It’s almost hard to believe, but at this point in time last year the mobile tech world was seemingly salivating at the prospect of the BlackBerry “Venice”, the device that would eventually go on to be branded as the Priv. The prospect was set to shake up the Android world something fierce and even featured a strangely familiar face to boot.
Fast forward to June 2016 and not only has BlackBerry’s first Android phone failed to thrive, and this has now resulted in at least one service provider deciding to drop the device: By all accounts, it looks like the Uncarrier has unfriended Waterloo’s offering, as the Priv is no longer listed on T-Mobile’s website.
In fact, not only has the Priv disappeared but even should one follow a manual link to the product page, they will be merely greeted with a blank, generic “BlackBerry” listing page. This of course, makes sense given that T-Mobile doesn’t have any other BlackBerry products to offer.
The news comes just days after a report surfaced which indicated a high-level AT&T executive described the BlackBerry Priv as “really struggling”. Said executive also told CNET that AT&T has been seeing “more returns than [it] would like”. Given the well documented trouble with the Priv’s sales this shouldn’t come as a surprise, either, however it is clear there is trouble brewing on more than one front.
Perhaps more curiously however, whereas AT&T was offering the Priv from its release back in November of last year, T-Mobile didn’t begin to sell it until the end of January 2016, which means the device has only been available to its customers for just under half a year at this point. The fact that John Ledger’s company is still charging $529.99 for a Galaxy S5 – released in early 2014 – and that said product is an active SKU to boot, serves to cast an even darker shadow over the potential problems posed by the Priv.
Arguably the biggest culprit for the BlackBerry Priv’s poor performance may be its pricing, with the device retailing for over $700 when it first hit stores last year. This high figured cost was something that was replicated in other territories as well, including the more price-sensitive market of India, where lower cost devices have been thriving.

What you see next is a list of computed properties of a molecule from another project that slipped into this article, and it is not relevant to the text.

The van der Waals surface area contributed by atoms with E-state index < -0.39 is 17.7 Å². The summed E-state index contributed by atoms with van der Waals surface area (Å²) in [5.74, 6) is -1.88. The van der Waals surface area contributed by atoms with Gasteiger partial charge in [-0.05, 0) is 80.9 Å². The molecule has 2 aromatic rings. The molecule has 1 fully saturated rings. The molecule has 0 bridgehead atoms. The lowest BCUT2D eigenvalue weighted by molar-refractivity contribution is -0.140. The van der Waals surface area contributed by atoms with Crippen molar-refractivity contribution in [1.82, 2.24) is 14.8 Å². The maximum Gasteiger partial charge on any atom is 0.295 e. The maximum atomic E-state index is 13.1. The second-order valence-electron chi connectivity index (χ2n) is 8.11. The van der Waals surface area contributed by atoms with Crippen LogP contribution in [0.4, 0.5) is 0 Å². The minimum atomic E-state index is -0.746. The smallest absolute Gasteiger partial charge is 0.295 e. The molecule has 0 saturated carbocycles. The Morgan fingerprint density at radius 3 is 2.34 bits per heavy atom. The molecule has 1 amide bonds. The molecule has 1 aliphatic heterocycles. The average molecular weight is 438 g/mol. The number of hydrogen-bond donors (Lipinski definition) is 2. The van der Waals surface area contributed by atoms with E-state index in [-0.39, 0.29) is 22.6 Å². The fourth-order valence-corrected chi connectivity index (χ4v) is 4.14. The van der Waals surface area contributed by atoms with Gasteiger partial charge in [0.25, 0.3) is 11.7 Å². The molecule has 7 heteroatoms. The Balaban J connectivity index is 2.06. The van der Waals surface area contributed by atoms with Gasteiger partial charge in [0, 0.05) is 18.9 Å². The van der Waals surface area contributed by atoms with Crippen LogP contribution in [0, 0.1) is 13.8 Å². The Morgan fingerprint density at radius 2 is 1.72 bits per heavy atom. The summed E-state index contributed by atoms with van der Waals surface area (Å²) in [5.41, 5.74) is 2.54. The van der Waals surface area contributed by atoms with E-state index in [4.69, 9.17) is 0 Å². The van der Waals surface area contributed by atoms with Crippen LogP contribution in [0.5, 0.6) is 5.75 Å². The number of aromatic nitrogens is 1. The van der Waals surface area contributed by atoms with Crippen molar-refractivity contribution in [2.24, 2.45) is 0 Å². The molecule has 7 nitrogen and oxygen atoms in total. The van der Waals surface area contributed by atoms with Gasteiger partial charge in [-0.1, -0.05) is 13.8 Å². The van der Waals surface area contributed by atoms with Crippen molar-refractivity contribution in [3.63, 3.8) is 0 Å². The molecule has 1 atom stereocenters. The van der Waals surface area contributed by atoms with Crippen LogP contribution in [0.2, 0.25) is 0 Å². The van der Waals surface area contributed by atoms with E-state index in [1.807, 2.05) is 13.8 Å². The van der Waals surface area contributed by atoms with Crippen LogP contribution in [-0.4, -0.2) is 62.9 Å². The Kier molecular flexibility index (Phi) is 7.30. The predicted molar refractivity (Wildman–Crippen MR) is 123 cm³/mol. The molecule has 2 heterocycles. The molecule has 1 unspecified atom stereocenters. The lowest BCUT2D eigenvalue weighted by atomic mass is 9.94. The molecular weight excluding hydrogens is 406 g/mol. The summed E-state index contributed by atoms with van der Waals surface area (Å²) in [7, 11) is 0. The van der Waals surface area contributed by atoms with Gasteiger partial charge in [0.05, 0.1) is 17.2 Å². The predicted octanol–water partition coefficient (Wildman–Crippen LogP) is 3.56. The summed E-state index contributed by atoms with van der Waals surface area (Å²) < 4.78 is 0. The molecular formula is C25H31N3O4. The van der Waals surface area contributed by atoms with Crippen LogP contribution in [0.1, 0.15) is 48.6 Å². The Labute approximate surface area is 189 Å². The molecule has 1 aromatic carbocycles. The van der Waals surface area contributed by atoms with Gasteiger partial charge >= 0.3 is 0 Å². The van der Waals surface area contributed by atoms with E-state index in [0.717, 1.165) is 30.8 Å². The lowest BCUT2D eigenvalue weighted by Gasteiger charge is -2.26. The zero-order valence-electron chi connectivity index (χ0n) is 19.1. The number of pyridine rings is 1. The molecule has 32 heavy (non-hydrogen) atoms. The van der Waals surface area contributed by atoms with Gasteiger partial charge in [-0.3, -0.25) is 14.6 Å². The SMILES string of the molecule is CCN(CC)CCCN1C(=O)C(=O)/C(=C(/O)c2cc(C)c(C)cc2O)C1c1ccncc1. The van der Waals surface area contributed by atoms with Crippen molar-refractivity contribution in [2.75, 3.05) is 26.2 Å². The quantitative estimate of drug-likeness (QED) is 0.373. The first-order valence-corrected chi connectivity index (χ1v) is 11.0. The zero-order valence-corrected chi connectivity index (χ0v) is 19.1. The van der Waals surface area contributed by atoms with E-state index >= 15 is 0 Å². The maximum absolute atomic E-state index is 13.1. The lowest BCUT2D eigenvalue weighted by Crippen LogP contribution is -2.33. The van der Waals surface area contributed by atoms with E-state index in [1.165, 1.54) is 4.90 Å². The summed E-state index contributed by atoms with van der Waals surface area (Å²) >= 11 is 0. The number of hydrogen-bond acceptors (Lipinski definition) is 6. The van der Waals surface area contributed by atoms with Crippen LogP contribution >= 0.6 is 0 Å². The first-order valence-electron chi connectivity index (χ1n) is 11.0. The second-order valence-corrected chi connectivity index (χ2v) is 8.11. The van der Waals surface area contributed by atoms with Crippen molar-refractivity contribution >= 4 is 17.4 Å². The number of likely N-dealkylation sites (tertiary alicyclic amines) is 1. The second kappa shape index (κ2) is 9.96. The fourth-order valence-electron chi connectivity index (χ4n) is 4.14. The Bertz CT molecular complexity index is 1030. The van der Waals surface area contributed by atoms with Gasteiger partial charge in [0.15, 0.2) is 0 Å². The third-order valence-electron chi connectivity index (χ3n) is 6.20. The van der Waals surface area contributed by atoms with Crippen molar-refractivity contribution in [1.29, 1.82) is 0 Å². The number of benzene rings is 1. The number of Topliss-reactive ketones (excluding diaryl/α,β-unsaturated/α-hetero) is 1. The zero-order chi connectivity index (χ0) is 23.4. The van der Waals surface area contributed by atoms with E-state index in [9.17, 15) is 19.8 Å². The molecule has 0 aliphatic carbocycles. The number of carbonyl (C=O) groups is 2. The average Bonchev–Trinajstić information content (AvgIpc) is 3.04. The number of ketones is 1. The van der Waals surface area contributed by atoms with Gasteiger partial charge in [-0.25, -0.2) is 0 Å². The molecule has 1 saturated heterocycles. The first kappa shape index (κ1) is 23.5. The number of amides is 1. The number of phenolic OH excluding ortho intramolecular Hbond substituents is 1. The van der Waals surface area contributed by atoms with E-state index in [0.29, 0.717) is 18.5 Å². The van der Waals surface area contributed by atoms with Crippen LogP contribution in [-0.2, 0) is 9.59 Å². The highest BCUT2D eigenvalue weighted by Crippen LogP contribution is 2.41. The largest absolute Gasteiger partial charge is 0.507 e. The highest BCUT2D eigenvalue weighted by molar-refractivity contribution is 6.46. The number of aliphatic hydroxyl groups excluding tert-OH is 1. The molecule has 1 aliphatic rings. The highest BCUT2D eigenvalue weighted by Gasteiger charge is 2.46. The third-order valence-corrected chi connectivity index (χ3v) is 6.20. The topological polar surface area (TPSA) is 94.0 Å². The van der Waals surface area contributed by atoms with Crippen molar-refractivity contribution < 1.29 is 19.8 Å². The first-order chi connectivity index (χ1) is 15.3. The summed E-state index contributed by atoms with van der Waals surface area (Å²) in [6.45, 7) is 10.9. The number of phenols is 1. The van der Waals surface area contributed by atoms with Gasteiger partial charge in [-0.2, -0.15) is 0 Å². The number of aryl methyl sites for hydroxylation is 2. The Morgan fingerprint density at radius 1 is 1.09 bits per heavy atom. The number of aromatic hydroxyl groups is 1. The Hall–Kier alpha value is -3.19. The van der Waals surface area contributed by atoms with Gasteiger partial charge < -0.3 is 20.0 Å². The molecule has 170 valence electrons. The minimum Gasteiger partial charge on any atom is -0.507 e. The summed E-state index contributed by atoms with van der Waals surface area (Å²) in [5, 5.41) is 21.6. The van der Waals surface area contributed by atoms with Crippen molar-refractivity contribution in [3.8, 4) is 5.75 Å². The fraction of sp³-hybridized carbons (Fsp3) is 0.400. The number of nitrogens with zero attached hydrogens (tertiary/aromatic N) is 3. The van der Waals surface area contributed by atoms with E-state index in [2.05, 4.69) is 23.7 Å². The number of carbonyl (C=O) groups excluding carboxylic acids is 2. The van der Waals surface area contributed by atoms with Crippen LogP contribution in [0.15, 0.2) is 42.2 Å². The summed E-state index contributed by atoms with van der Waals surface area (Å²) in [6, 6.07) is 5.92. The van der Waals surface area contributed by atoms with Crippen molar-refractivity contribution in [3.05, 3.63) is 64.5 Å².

That BlackBerry could ask such a high amount for a product made of plastic was all the more difficult given that last year saw many metal made devices, and even Samsung had finally gone to glass. The fact that BlackBerry had zero Android presence as well meant that anyone curious about the offering might have been dissuaded due to the high cost of entry.
Still, the Priv was BlackBerry’s first Android device and therefore it can’t be faulted too harshly for having miscalculated, at least from the view of one without vested stakes in the company and product’s performance. The Venice sure did get a heaping helping of hype and had many people talking about it online. It’s likely that whatever market testing Waterloo did was met with similar enthusiasm. In addition there are supply chain and manufacturing costs that have to be considered in making a brand new device, especially one that made use of a dual curved display.
BlackBerry CEO, John Chen, has made statements that indicate his company plans to bring out two new products in the current fiscal year, though of a more mid-range affair. If this week is any indication however, it may be more difficult to sell them to the sellers themselves – i.e. the carriers – given the souring grapes that have been over-ripened by the ongoing Priv problems.
While it’s possible T-Mobile will put the Priv back on its website in the coming days or weeks, chances are seemingly slim of any such doing. What do you think? Is this just the latest in a string of problems for the Priv or do you feel the device has been misunderstood by the market? Leave a comment below!